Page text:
Being an observation-based assessment, the reliability of ACMC assessment scores also depends on the consistency of the raters. Even though intra- and interrater agreements have been evaluated in ACMC version 1.0 [9], it is necessary to evaluate ACMC version 2.0’s interrater agreement because it has a revised rating scale and revised definitions in several items. The aim of the present study was to evaluate test-retest reliability and rater agreements of ACMC version 2.0.


Potential participants were recruited from two hospitals in Sweden: the Limb Deficiency and Arm Prosthesis Centre (LDAPC) at the Örebro University Hospital and the Center for Arm Amputees at the Red Cross Hospital in Stockholm. They were regular patients who attended the centers for prosthetic rehabilitation services. In order to examine whether the ACMC could produce consistent measurements, we aimed to recruit users of upper-limb myoelectric prostheses who were able to exercise stable myoelectric control. Therefore, we excluded prosthesis users who were (1) new users or just fitted with a new prosthesis, (2) not able to attend the clinic within 5 wk for the retest session, or (3) undergoing prosthetic training between test and retest sessions. According to Bonett [20], a sample of 21 subjects is required for a reliability study with two raters using intraclass correlation coefficient (ICC) and a desired precision of 0.2 and α value of 0.05. Twenty-five prosthesis users participated in the study between September 2009 and June 2012. Information about the study was given to the potential participants when they arrived at the centers. Formal written consent was obtained directly from the participants or, in the case of small children, from the parents. Demographic data were retrieved from the participants’ medical records and are presented in Table 1. Ethical approval was obtained from the Uppsala Ethical Committee in Sweden.

Table 1. 
Participant demographics (n = 25). Data shown as n unless otherwise indicated.
5 yr
Outcome Measures
Assessment of Capacity for Myoelectric Control Version 2.0

ACMC 2.0 consists of 22 items that assess six different aspects related to capacity for myoelectric control: the need for external support, grip force, coordination of both hands, different positions and in motion (timing), repetitive grasp and release, and the need for visual feedback. All items are rated on a four-point rating scale: 0 = not capable, 1 = somewhat capable, 2 = generally capable, and 3 = extremely capable. This gives a maximum raw score of 66. During an ACMC session, the prosthesis user performs a bimanual activity, either self-chosen or standardized. A certified ACMC rater observes how the prosthesis user controls the myoelectric prosthetic hand during the activity and rates the items. The potential influence of the activities on the ACMC ability measures was examined previously and shown to have no significant effect on the result [21]. In the present study, each participant performed a standardized activity in the test and retest sessions.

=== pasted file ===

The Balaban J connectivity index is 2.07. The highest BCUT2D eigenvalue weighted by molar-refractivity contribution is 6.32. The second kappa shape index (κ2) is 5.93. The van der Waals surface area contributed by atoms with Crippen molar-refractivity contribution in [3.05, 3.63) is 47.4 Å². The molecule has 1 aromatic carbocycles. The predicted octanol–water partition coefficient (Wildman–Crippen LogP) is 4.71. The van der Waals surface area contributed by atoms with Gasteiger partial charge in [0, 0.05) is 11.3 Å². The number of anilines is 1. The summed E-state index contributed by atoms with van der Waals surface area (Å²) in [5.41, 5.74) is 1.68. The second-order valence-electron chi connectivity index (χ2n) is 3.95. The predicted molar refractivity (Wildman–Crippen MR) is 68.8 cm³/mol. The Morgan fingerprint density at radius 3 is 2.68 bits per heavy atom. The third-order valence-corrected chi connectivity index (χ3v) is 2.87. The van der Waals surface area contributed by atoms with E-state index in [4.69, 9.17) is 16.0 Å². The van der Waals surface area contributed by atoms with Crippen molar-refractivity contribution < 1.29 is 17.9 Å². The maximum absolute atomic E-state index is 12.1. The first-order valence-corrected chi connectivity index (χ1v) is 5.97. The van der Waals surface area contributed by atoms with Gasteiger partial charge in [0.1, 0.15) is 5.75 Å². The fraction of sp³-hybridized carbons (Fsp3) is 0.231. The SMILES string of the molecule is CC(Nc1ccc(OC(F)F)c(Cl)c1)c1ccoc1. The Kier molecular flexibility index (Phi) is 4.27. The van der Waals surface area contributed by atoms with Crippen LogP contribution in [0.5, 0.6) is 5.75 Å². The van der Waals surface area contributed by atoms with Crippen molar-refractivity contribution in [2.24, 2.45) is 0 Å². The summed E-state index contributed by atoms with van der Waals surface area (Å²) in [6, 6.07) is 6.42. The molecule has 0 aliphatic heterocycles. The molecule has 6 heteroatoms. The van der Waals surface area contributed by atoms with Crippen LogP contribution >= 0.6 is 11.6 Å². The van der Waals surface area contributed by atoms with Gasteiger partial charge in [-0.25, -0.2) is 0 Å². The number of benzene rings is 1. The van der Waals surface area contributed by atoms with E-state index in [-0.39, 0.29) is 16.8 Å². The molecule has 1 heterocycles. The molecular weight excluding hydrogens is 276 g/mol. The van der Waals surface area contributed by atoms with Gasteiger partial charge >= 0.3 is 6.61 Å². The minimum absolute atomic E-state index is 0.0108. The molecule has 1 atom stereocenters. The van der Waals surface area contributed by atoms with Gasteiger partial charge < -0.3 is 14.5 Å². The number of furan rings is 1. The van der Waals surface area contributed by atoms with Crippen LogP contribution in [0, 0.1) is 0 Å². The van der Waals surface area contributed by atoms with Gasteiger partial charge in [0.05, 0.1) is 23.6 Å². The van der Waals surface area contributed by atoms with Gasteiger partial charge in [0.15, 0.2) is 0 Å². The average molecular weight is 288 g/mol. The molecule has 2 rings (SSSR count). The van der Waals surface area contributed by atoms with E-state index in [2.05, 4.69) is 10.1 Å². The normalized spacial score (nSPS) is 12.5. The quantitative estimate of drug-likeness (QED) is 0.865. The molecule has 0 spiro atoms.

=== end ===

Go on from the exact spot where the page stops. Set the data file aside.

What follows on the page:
Prosthesis wearing time, that is, the number of hours the participant wore the prosthesis each day, was reported verbally by the participants or their parents. At the LDAPC, prosthetic wearing time is routinely categorized into five levels: 1 = full-time, >8 h/d, 7 d/wk; 2 = part-time, 4–8 h/d, 5–7 d/wk; 3 = occasional, <4 h, 1–7 d/wk; 4 = sporadic, at least once a month; and 5 = nonuser, new user, or stopped wearing for a period.

Assessment of Capacity for Myoelectric Control Version 2.0 Procedure

Each participant (n = 25) performed a standardized activity twice, at 2–5 wk apart. In order to achieve an even distribution of the activities for the sample, the allocation technique "minimization" [22] was used to assign the six standardized activities to the participants. The standardized activities were "repotting a plant" (4 participants), "a ready-to-assemble project" (5 participants), "setting a table for four persons" (4 participants), "mixing a store-bought cake/pudding mix" (4 participants), "sorting bills or pictures" (4 participants), and "packing a suitcase for overnight stay" (4 participants). The activity room, the standardized activity, the materials, and their locations were the same in both sessions. The same occupational therapist (n = 6) gave the instructions about the activity procedure in both sessions. All performances were recorded on DVDs. Two experienced ACMC raters, rater 1 (5 yr clinical experience) and rater 2 (15 yr clinical experience), assessed the prosthesis users using the ACMC version 2.0 manual [13]. For test-retest reliability and interrater agreements, both raters assessed the participants separately in both test and retest sessions. For intrarater agreement, rater 1 assessed the test session video recordings twice, at a 4–5 wk interval.

Data Analysis
Test-Retest Reliability

Quadratic weighted κ [23] was used to examine test-retest agreement of individual items. Percentage agreement (PA) of each item for both sessions was also calculated. The strength of weighted κ was interpreted according to Fleiss et al.’s guidelines [23]: poor agreement for κ ≤ 0.40, fair to good agreement for 0.41 < κ < 0.75, and excellent agreement for κ ≥ 0.75.